lateral rectus muscle

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Related to lateral rectus: medial rectus

lat·er·al rec·tus mus·cle

(lat'ĕr-ăl rek'tŭs mŭs'ĕl)
Origin, lateral part of the common tendinous ring that bridges superior orbital fissure; insertion, lateral part of sclera of eye; action, abduction; nerve supply, abducens.
Synonym(s): musculus rectus lateralis [TA] , abducens oculi.

lateral rectus muscle

Extraocular muscle. Origin: tendinous ring around optic nerve at rear of orbit. Insertion: temporal edge of eyeball in front of its equator. Nerve: abducens (CN VI). Action: turns eye laterally.
See: extraocular for illus.
See also: muscle
References in periodicals archive ?
An 8mm recession of the right lateral rectus muscle with 2mm upward shifting of lateral rectus insertion and medial rectus resection of 7mm was performed.
The same patients also developed transient lateral rectus palsy and diplopia on ipsilateral lateral gaze that were successfully managed with the help of taping of eyelid and physiotherapy and could be discharged home after 10 days.
Computed tomography scan showing enlargement of the right superior and lateral rectus muscles, which are commonly inflamed in idiopathic orbital inflammation.
Patients with exotropia of 60-80 PD underwent lateral rectus recession of 8-10 mm and medial rectus resection of 7-9 mm under peribulbar anaesthesia.
Also, 1(2%) had keratomalacia, 1(2%) patient requiring grafting had Bowen's disease and in 1(2%) patient there was exposed lateral rectus.
Differential diagnosis includes age-related calcifications involving the insertion of the lateral rectus muscles, an extraocular retinoblastoma extension, or an intraorbital foreign body.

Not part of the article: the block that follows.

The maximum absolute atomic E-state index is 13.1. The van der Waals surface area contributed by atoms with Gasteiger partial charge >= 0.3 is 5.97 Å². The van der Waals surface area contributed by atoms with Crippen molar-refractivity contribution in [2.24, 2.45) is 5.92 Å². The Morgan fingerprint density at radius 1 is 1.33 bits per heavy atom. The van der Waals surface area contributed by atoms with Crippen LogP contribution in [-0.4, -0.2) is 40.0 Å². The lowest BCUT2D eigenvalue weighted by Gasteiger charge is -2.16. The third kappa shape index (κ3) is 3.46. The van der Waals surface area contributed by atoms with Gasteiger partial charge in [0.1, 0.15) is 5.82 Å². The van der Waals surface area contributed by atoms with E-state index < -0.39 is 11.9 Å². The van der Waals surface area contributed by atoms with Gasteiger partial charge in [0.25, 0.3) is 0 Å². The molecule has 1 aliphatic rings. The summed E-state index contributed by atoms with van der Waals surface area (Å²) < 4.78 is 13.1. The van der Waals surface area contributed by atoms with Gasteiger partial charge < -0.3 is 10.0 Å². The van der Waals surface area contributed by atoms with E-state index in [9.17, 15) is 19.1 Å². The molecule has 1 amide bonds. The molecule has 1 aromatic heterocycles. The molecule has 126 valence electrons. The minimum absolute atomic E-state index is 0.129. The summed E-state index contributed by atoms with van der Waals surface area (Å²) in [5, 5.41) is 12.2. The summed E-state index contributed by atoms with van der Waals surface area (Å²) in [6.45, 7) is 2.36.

We also calculated the sum thickness of the inferior, medial, superior, and lateral rectus. The thickness of EOM was significantly increased in both GO groups as compared to that in the control (both P < 0.01), and the thickness of EOM was significantly increased in the responsive group than in the unresponsive group (P < 0.05).
Distribution of muscle involvements Involved muscles LOOM SEOM LOOM+SEOM Single muscle 2/3 (66.6%) 1/2 (50%) 3/5 (60%) Multiple muscles 1/3 (33.3%) 1/2 (50%) 2/5 (40%) Bilateral 1/3 (33.3%) - 1/5 (20%) Medial rectus 2/3 (66.6%) 1/2 (50%) 3/5 (60%) Inferior rectus - 1/2 (50%) 1/5 (20%) Lateral rectus 1/3 (33.3%) 2/2 (100%) 3/5 (60%) Superior rectus - 1/2 (50%) 1/5 (20%) LOOM: limited oligosymptomatic ocular myositis; SEOM: severe exophthalmic ocular myositis
(4) In the Knapp procedure, all the tendons of the medial and lateral rectus muscles are transposed to the insertion of the superior rectus muscle, whereas in the partial Knapp procedure, half of the tendons of the medial and lateral rectus muscles are transposed to the insertion of the superior rectus muscle.
The abducent nerve innervates the lateral rectus muscle which abducts the eye (move away from the midline).
The patient had bilateral lateral rectus paresis and bilateral diplopia in the lateral gaze.